*                      *                      *

On May 19, 2017, JORDAN FOGEL, 33, of Sands Point, New York, pled guilty before Magistrate Judge Gabriel W. Gorenstein to six counts: one count of conspiracy to convert United States property, to commit securities fraud, and to defraud the United States; two counts of conversion of property of the United States; two counts of securities fraud; and one count of conspiracy to commit wire fraud.  Count One carries a maximum sentence of five years in prison.  Counts Two and Three each carry a maximum sentence of 10 years in prison.  Counts Four, Five, and Six each carry a maximum sentence of 20 years in prison. 

On June 9, 2016, Christopher Plaford, 38, of Bedford, New York, pled guilty before United States District Judge Ronnie Abrams to seven counts: one count of conspiracy to commit securities fraud and wire fraud; one count of securities fraud; one count of conspiracy to defraud the United States and to convert United States property; one count of conversion of United States property; one count of conspiracy to convert United States property, to commit securities fraud, and to defraud the United States; one count of securities fraud; and one count of conspiracy to commit wire fraud.  Counts One, Three, and Five each carry a maximum sentence of five years in prison.  Counts Two, Six, and Seven each carry a maximum sentence of 20 years in prison.  Count Four carries a maximum sentence of 10 years in prison.  

A chart identifying the charges and the maximum penalties applicable to BLASZCZAK, WORRALL, HUBER, and OLAN is below.

 

Count

Charge

Defendants

Maximum Penalty

1

Conspiracy to convert property of the United States, to commit securities fraud and to defraud the United States (18 U.S.C. § 371)

All

5 years in prison

2

Conspiracy to commit wire and securities fraud (18 U.S.C. § 1349)

All

25 years in prison

3

Conversion of property of the United States (18 U.S.C. §§ 641 and 2)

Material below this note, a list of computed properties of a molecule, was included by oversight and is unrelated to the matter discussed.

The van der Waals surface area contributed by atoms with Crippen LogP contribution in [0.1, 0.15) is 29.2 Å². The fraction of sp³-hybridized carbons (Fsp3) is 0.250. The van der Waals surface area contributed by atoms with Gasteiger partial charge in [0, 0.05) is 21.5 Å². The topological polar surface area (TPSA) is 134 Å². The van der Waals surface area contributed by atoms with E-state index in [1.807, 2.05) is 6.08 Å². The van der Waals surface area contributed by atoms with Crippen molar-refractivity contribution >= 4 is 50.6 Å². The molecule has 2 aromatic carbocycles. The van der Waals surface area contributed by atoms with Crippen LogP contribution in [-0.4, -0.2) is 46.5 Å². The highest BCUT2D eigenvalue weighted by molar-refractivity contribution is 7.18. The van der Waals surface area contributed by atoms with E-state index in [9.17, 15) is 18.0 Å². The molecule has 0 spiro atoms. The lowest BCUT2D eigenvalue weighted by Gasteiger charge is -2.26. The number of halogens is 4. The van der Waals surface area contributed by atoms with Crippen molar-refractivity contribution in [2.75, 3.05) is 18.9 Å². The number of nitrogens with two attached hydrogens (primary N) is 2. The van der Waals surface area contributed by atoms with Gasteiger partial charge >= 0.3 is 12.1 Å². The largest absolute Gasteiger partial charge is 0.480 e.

All

10 years in prison

4-8

Securities fraud (15 U.S.C. §§ 78j(b) & 78ff; Title 18 U.S.C. § 2)

All

20 years in prison

9

Wire fraud (18 U.S.C. §§ 1343 & 2)

All

20 years in prison

10

Securities fraud (18 U.S.C. §1348 & 2)

All

25 years in prison

11

Conversion of property of the United States (18 U.S.C. §§ 641 & 2)

David Blaszczak, Christopher Worrall

10 years in prison

12

Wire fraud (18 U.S.C. §§ 1343 & 2)

David Blaszczak, Christopher Worrall

20 years in prison

13

Conversion of property of the United States (18 U.S.C. §§ 641 & 2)

David Blaszczak, Christopher Worrall

10 years in prison

14

Securities fraud (15 U.S.C. §§ 78j(b) & 78ff; Title 18 U.S.C. § 2)

David Blaszczak, Christopher Worrall

20 years in prison

15

Wire Fraud (18 U.S.C. §§ 1343 & 2)

David Blaszczak, Christopher Worrall

20 years in prison

16

Securities fraud (18 U.S.C. §1348 & 2)

David Blaszczak, Christopher Worrall

25 years in prison

17

Conspiracy to defraud the United States and to convert property of the United States (18 U.S.C. § 371)

David Blaszczak

5 years in prison

18

Conversion of property of the United States (18 U.S.C. §§ 641 & 2)

David Blaszczak

10 years in prison

 

Defendants’ Ages and Residences

 

Defendant

Residence

Age

Theodore Huber

Westport, Connecticut

55

Robert Olan

Rumson, New Jersey

46

David Blaszczak

Isle of Palms, South Carolina

41

Christopher Worrall

Linthicum Heights, Maryland

39

 

The maximum potential sentences in this case are prescribed by Congress and are provided here for informational purposes only, as any sentencing of the defendants will be determined by the judge.

Mr. Kim praised the work of the FBI and HHS-OIG, and thanked the SEC for its assistance. 

This case is being handled by the Office’s Securities and Commodities Fraud Task Force.  Assistant U.S. Attorneys Damian Williams, Ian McGinley, and Joshua A. Naftalis are in charge of the prosecution.   

The allegations contained in the Indictment are merely accusations, and the defendants are presumed innocent unless and until proven guilty.

 

[1]              As the introductory phrase signifies, the entirety of the text of the Indictment, and the description of the Indictment set forth herein, constitute only allegations, and every fact described should be treated as an allegation.

Topic(s): 
Financial Fraud
Press Release Number: 
17-145
Updated May 24, 2017